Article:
EXHIBITIONS: SUSAN PHILIPSZ and FRANK AUERBACH
Tate Britain – February 2016
Two exhibitions for one! Frank Auerbach was the main draw for this trip to Tate Britain but it’s always quite wonderful when you come across another exhibition which was not expected and which just opens your mind to new inspiration.
Susan Philipsz – Sound Installation – ‘War Damaged Musical Instruments’
Susan Philipsz, born in Glasgow in 1965, uses recordings, often her own voice, to create ‘immersive sound environments.’ This exhibition at the Tate is part of the 14-18 NOW art programme to commemorate the First World War centenary. ‘War Damaged Musical Instruments’ features fourteen recordings of British and German brass and wind instruments damaged in conflicts over the past 200 years. The instruments included the bugle used to sound the Charge of the Light Brigade during the Battle of Balaclava in 1854 in the Crimean War, an alto saxophone salvaged from the Alte Munz bunker, Berlin 1945, a tuba salvaged from German trenches in 1915, a coronet played in the Boer War in 1880, a bugle B flat salvaged from the Battle of Waterloo 1815…to name a few. The notes are loosely based on ‘The Last Post’ but you only hear fragments of the tune which is largely unrecognisable. The installation is in the large cavernous space of the Duveen galleries and the sounds travel the length of the space. Philipsz ezplains, “ I am less interested in creating music then to see what sounds these instruments are still capable of, even if the sound is just the breath of the player as he or she exhales through the battered instrument. All the recordings have a strong human presence.’
I stood quite still in the midst of this huge gallery and the only image was of a series of amplifiers situated along the length of the gallery space. The sounds were quiet and at times indistinguishable above the human sounds of the people walking and talking in the gallery. But the sound created a low pitched, sad, enveloping sound which I couldn’t ignore. There was nothing to look at but as I stood very still and waited, the sound became images – images of war and loss and greyness and deep sadness. I couldn’t decide whether these images would have become so real to me if I hadn’t known the subject of the installation but that didn’t matter. The images could not have been more real to me if the gallery had been full of paintings and sculptures of war.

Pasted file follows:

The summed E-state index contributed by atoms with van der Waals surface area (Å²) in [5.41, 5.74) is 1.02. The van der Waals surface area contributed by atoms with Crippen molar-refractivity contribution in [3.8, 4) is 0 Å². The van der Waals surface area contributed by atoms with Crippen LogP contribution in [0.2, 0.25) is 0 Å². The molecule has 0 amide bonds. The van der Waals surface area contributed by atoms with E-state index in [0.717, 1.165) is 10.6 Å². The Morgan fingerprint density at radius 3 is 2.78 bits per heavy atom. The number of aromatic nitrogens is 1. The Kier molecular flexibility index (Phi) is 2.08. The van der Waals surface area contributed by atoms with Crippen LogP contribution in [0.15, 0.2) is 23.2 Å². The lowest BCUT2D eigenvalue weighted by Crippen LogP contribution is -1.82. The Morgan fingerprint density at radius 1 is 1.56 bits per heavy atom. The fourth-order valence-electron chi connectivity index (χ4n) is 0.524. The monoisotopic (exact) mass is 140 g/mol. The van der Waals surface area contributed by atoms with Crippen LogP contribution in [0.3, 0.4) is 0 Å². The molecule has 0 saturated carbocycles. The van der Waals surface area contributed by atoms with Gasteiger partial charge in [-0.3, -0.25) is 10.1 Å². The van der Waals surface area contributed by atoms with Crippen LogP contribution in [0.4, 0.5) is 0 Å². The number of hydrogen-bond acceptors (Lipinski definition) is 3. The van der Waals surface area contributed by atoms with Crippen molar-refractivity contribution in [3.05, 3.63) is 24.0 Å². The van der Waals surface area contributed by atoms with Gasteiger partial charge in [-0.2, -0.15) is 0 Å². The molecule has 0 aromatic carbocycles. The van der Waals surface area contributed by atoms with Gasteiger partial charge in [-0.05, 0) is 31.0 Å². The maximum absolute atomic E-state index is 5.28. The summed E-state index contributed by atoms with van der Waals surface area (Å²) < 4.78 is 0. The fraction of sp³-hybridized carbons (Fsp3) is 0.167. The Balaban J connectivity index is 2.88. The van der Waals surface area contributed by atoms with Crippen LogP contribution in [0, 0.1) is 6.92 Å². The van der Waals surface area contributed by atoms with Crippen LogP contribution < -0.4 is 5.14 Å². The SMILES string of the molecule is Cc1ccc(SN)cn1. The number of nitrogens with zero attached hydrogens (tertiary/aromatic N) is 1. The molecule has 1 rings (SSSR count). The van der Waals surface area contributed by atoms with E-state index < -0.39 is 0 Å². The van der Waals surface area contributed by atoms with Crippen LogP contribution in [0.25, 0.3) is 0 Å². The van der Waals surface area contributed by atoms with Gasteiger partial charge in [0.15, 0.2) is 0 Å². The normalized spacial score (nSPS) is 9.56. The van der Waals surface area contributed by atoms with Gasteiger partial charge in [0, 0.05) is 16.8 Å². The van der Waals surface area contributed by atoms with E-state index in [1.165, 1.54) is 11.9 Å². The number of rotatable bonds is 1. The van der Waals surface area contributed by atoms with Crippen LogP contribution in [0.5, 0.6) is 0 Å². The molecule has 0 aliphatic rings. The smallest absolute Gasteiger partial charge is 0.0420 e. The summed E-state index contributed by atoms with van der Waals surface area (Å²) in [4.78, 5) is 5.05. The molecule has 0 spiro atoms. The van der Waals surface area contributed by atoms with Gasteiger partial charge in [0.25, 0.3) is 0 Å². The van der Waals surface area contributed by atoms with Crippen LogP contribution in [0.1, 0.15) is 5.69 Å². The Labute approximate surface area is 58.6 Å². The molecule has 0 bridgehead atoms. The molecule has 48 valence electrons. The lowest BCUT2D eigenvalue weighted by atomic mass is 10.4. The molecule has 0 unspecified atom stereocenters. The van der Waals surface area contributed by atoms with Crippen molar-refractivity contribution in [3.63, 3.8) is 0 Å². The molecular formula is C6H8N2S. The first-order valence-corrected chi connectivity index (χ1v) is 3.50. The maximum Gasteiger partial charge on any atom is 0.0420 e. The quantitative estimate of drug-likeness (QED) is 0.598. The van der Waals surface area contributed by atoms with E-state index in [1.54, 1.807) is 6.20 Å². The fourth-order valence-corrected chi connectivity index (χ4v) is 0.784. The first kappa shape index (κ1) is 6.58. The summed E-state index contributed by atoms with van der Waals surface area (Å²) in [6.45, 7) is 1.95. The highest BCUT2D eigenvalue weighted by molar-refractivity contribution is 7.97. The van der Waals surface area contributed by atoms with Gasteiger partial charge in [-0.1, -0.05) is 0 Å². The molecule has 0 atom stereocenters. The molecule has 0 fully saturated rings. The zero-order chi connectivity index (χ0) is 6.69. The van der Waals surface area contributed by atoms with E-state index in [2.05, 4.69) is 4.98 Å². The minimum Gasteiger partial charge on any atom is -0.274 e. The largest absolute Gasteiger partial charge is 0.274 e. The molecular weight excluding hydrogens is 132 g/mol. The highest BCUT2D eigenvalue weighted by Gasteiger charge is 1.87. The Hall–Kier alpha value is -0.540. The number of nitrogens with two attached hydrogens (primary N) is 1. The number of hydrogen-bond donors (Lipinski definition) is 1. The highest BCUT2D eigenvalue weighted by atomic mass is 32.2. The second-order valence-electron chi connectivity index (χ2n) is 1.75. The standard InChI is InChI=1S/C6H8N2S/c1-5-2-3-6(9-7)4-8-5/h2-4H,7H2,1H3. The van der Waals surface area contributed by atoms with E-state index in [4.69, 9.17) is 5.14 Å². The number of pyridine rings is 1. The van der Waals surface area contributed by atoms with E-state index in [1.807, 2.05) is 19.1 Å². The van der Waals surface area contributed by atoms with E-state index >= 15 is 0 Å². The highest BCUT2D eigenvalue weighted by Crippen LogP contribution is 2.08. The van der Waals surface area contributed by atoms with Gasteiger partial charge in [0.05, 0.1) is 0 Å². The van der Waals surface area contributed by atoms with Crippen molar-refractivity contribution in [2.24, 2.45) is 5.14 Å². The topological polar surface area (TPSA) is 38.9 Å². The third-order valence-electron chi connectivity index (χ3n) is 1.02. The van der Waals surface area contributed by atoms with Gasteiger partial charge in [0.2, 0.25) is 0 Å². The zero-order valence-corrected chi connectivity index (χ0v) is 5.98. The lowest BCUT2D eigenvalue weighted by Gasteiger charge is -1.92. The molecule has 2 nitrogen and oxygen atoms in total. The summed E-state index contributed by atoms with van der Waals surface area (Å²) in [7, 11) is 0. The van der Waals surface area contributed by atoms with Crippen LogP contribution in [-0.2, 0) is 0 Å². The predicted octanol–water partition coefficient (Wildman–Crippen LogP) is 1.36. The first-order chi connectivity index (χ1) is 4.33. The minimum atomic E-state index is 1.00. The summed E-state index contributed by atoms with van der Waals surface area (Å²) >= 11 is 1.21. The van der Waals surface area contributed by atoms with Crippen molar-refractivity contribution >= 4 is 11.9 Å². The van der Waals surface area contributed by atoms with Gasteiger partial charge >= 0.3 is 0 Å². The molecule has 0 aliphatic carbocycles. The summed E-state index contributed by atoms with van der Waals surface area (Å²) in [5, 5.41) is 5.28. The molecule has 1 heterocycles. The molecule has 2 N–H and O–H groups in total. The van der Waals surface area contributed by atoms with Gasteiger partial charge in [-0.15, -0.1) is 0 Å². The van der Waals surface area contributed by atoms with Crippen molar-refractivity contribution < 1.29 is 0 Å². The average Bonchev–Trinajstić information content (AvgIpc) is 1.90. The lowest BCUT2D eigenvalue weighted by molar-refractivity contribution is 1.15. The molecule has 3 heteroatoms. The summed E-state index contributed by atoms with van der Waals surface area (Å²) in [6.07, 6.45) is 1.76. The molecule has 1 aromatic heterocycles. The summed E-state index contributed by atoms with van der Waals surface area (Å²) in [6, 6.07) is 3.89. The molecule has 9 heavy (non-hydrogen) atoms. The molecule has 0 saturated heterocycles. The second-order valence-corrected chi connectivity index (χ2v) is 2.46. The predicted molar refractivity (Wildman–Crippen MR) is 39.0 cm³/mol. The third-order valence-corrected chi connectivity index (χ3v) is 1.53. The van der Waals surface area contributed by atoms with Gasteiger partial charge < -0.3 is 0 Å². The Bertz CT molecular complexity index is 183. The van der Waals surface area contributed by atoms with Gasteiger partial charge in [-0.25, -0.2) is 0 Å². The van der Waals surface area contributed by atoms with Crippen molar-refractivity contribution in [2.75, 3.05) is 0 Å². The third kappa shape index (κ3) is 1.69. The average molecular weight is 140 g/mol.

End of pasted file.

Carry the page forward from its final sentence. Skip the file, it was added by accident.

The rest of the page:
This was a very moving experience and made me want to experience ‘sound art’ more.
This is not the first exhibition I have seen of Frank Auerbach but it is certainly the most comprehensive. The exhibition is arranged by decades in six rooms from the 1950s to the present. There is not meant to be a narrative or a chronological development and each painting is to be seen as ‘an absolute’.
The most significant aspect of Auerbach’s work seems to be his unique technique. He uses thick paint, both oil and acrylic, which is laid on the painting surface often layer upon layer, sometimes straight from the tube and he constantly draws into the paint with thick strokes, adding and scraping at the surface. In his first series of works, the process of creating the work culminates in many layers as he searches for his subject while the later work since the 1960s show how he has scraped back the surface as he develops each layer. The result of this is that the paintings from this period look as if they have been accomplished at the first attempt and seem much more fluid.
To me, Auerbach’s work is all about the process of creating. His paintings are highly gestural and you can feel the energy and the incredible focus which is generated by the strong brushstrokes and uncompromising sense of someone striving for an idea. The steps of the struggle are all there for the viewer to experience and he makes no attempt to hide this. This is particularly evident in his drawings which I must say were the highlight of the exhibition for me. The surface of the paper is covered in markmaking before he begins and it’s as if he is working through the performance of drawing. These marks appear to be then covered with a white wash but still left as part of the work. The drawing continues with strong determined marks, sometimes obliterated until he finds the image he wants. It feels as if he and the drawing are somehow united in the exploration of the immerging image. It’s all there for the viewer to experience.
This is painting which verges on performance art. I felt at the end that I had experienced the artist’s struggle and so the end result of whether I liked or didn’t like the paintings seemed irrelevant.
It was also interesting to see this work at the time when I am thinking a lot about two and three dimensional surfaces in drawing. The highly impasto painting of these images certainly focused the attention on the surface of the painting and often it was very difficult to get past that into seeing his use of space. In many cases the surface became a relief sculpture with the thickly massed layers of paint and for me these were less successful (see ‘Building Site, Earls Court, Winter, 1953’).